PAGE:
The ongoing Russia Ukraine conflict has affected Kenya’s exports of fresh produce including tea, coffee, flowers and fruits, according to role players in the industry.
This follows a ban on cargo shipments to and from Russia, as well European Union and US sanctions that include excluding Russia from the international payment system, Swift.
Isinya Roses Marketing Manager, Anath Kumar says, “We have quite some orders that have slowed down, some orders have been cancelled almost like 30% of our orders were for Russia it has come down to 10% now in a week, which is affecting our cash flow, at the same time we cannot supply neighbouring countries due to the borders which have been blocked by other EU countries.”
As the conflict enters its third month, growers like Isinya Roses continue to count their losses. Each week the farm discards at least 10,000 stems of what that market fails to absorb. Still reeling from the effects of the prolonged COVID-19 led lockdowns in its key markets, the industry foresees a longer recovery period.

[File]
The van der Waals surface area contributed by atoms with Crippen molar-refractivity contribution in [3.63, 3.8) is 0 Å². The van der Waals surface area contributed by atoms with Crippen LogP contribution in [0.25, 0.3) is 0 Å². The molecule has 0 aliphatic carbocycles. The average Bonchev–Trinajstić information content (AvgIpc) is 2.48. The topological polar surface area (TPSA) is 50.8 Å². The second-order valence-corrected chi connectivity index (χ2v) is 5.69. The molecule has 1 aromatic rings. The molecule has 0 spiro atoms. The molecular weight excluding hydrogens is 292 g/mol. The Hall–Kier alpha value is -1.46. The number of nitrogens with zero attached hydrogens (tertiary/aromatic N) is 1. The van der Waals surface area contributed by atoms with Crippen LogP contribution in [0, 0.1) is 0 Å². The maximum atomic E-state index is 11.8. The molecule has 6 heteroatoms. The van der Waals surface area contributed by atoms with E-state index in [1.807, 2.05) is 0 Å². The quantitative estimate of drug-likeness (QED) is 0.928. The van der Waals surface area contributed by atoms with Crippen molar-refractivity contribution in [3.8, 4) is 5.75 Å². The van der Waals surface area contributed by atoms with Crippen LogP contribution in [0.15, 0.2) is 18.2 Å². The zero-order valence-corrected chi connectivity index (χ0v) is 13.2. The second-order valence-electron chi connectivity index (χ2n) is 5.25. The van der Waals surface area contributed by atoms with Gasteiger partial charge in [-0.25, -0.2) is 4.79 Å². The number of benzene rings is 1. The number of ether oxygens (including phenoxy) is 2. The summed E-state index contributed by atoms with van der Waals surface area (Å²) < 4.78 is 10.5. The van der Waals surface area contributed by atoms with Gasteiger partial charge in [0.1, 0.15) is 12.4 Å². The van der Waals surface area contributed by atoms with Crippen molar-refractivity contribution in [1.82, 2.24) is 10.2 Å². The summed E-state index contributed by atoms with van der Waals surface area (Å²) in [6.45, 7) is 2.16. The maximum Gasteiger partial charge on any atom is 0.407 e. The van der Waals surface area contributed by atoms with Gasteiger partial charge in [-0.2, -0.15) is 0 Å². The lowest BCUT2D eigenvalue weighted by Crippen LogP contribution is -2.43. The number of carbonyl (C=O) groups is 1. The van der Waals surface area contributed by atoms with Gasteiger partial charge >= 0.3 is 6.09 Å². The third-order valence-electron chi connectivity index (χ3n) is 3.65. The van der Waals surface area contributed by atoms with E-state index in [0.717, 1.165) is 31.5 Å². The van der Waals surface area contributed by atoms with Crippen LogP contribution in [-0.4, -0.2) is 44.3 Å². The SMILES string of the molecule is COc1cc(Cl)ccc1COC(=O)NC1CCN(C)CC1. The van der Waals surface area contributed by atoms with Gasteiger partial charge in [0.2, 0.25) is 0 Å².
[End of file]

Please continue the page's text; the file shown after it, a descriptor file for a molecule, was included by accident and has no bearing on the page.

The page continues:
The Kenya National Bureau of Statistics indicated that in general, the flower industry earned Kenya 952 US dollars last year.
Kumar says they are not able to transfer the money to in other overseas countries.
Also affected by the conflict are tea, coffee and fruits. Russia is the fifth largest consumer of Kenyan tea after Pakistan, Egypt, the UK and UAE.
Fresh Produoce Consortium of Kenya CEO, Okisegere Ojepat says, “Instead of planning like you would plan, we have opted not to place huge channels.”